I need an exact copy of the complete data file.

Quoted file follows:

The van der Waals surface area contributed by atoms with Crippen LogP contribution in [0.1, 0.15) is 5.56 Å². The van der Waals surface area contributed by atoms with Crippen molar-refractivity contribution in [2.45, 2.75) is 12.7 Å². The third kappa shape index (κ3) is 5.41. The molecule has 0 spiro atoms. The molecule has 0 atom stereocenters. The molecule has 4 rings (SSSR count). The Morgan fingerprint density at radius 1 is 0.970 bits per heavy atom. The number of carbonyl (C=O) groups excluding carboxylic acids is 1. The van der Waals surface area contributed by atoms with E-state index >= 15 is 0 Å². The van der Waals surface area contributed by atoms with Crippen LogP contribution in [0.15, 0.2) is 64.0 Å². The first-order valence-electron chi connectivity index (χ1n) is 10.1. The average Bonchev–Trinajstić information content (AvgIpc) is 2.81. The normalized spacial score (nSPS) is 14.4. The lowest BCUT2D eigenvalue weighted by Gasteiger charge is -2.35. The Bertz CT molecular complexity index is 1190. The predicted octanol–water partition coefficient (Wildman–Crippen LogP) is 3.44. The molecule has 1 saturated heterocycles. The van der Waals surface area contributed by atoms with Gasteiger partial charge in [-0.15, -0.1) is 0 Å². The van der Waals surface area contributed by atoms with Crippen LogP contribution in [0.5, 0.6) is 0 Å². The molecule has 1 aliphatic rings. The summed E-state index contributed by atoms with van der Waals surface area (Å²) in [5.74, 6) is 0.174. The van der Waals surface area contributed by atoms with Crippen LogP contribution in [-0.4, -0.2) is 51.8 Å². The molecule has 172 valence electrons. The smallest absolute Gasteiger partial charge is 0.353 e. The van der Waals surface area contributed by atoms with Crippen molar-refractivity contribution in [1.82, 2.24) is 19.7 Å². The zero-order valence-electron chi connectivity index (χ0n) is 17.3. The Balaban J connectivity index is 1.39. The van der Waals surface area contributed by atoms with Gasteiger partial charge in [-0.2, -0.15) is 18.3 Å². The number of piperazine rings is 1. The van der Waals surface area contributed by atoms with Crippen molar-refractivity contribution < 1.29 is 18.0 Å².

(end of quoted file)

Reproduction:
The van der Waals surface area contributed by atoms with Crippen LogP contribution in [0.1, 0.15) is 5.56 Å². The van der Waals surface area contributed by atoms with Crippen molar-refractivity contribution in [2.45, 2.75) is 12.7 Å². The third kappa shape index (κ3) is 5.41. The molecule has 0 spiro atoms. The molecule has 0 atom stereocenters. The molecule has 4 rings (SSSR count). The Morgan fingerprint density at radius 1 is 0.970 bits per heavy atom. The number of carbonyl (C=O) groups excluding carboxylic acids is 1. The van der Waals surface area contributed by atoms with E-state index >= 15 is 0 Å². The van der Waals surface area contributed by atoms with Crippen LogP contribution in [0.15, 0.2) is 64.0 Å². The first-order valence-electron chi connectivity index (χ1n) is 10.1. The average Bonchev–Trinajstić information content (AvgIpc) is 2.81. The normalized spacial score (nSPS) is 14.4. The lowest BCUT2D eigenvalue weighted by Gasteiger charge is -2.35. The Bertz CT molecular complexity index is 1190. The predicted octanol–water partition coefficient (Wildman–Crippen LogP) is 3.44. The molecule has 1 saturated heterocycles. The van der Waals surface area contributed by atoms with Gasteiger partial charge in [-0.15, -0.1) is 0 Å². The van der Waals surface area contributed by atoms with Crippen LogP contribution in [0.5, 0.6) is 0 Å². The molecule has 1 aliphatic rings. The summed E-state index contributed by atoms with van der Waals surface area (Å²) in [5.74, 6) is 0.174. The van der Waals surface area contributed by atoms with Crippen LogP contribution in [-0.4, -0.2) is 51.8 Å². The molecule has 172 valence electrons. The smallest absolute Gasteiger partial charge is 0.353 e. The van der Waals surface area contributed by atoms with Crippen molar-refractivity contribution in [1.82, 2.24) is 19.7 Å². The zero-order valence-electron chi connectivity index (χ0n) is 17.3. The Balaban J connectivity index is 1.39. The van der Waals surface area contributed by atoms with Gasteiger partial charge in [-0.2, -0.15) is 18.3 Å². The number of piperazine rings is 1. The van der Waals surface area contributed by atoms with Crippen molar-refractivity contribution < 1.29 is 18.0 Å².